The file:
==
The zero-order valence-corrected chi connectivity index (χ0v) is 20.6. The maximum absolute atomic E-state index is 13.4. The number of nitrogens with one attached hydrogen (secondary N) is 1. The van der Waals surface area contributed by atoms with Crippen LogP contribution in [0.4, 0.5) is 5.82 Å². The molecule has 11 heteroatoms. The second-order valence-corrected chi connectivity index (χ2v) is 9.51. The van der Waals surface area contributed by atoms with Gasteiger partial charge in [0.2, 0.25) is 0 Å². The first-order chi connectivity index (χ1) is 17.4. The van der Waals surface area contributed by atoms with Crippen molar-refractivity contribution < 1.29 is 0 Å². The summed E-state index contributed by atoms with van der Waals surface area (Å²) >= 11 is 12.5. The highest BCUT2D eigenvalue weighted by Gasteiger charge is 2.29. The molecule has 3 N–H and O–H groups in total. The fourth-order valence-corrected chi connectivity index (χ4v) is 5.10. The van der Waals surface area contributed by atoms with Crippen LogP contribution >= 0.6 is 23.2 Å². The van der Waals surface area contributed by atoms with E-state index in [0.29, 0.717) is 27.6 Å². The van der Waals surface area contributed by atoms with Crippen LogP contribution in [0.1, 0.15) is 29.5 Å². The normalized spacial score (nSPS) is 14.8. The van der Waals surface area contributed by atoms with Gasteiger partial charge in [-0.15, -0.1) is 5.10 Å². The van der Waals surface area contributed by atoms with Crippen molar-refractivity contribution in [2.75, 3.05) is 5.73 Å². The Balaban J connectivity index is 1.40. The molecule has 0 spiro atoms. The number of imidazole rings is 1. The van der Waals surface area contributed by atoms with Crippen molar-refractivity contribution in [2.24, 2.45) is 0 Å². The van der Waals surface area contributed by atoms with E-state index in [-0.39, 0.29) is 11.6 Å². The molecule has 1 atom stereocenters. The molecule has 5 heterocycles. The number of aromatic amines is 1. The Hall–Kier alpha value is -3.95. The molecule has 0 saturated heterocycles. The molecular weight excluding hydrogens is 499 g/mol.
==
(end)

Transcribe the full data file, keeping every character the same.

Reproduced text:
The zero-order valence-corrected chi connectivity index (χ0v) is 20.6. The maximum absolute atomic E-state index is 13.4. The number of nitrogens with one attached hydrogen (secondary N) is 1. The van der Waals surface area contributed by atoms with Crippen LogP contribution in [0.4, 0.5) is 5.82 Å². The molecule has 11 heteroatoms. The second-order valence-corrected chi connectivity index (χ2v) is 9.51. The van der Waals surface area contributed by atoms with Gasteiger partial charge in [0.2, 0.25) is 0 Å². The first-order chi connectivity index (χ1) is 17.4. The van der Waals surface area contributed by atoms with Crippen molar-refractivity contribution < 1.29 is 0 Å². The summed E-state index contributed by atoms with van der Waals surface area (Å²) >= 11 is 12.5. The highest BCUT2D eigenvalue weighted by Gasteiger charge is 2.29. The molecule has 3 N–H and O–H groups in total. The fourth-order valence-corrected chi connectivity index (χ4v) is 5.10. The van der Waals surface area contributed by atoms with Crippen LogP contribution >= 0.6 is 23.2 Å². The van der Waals surface area contributed by atoms with E-state index in [0.29, 0.717) is 27.6 Å². The van der Waals surface area contributed by atoms with Crippen LogP contribution in [0.1, 0.15) is 29.5 Å². The normalized spacial score (nSPS) is 14.8. The van der Waals surface area contributed by atoms with Gasteiger partial charge in [-0.15, -0.1) is 5.10 Å². The van der Waals surface area contributed by atoms with Crippen molar-refractivity contribution in [2.75, 3.05) is 5.73 Å². The Balaban J connectivity index is 1.40. The molecule has 0 spiro atoms. The number of imidazole rings is 1. The van der Waals surface area contributed by atoms with Crippen molar-refractivity contribution in [2.24, 2.45) is 0 Å². The van der Waals surface area contributed by atoms with E-state index in [-0.39, 0.29) is 11.6 Å². The molecule has 1 atom stereocenters. The molecule has 5 heterocycles. The number of aromatic amines is 1. The Hall–Kier alpha value is -3.95. The molecule has 0 saturated heterocycles. The molecular weight excluding hydrogens is 499 g/mol.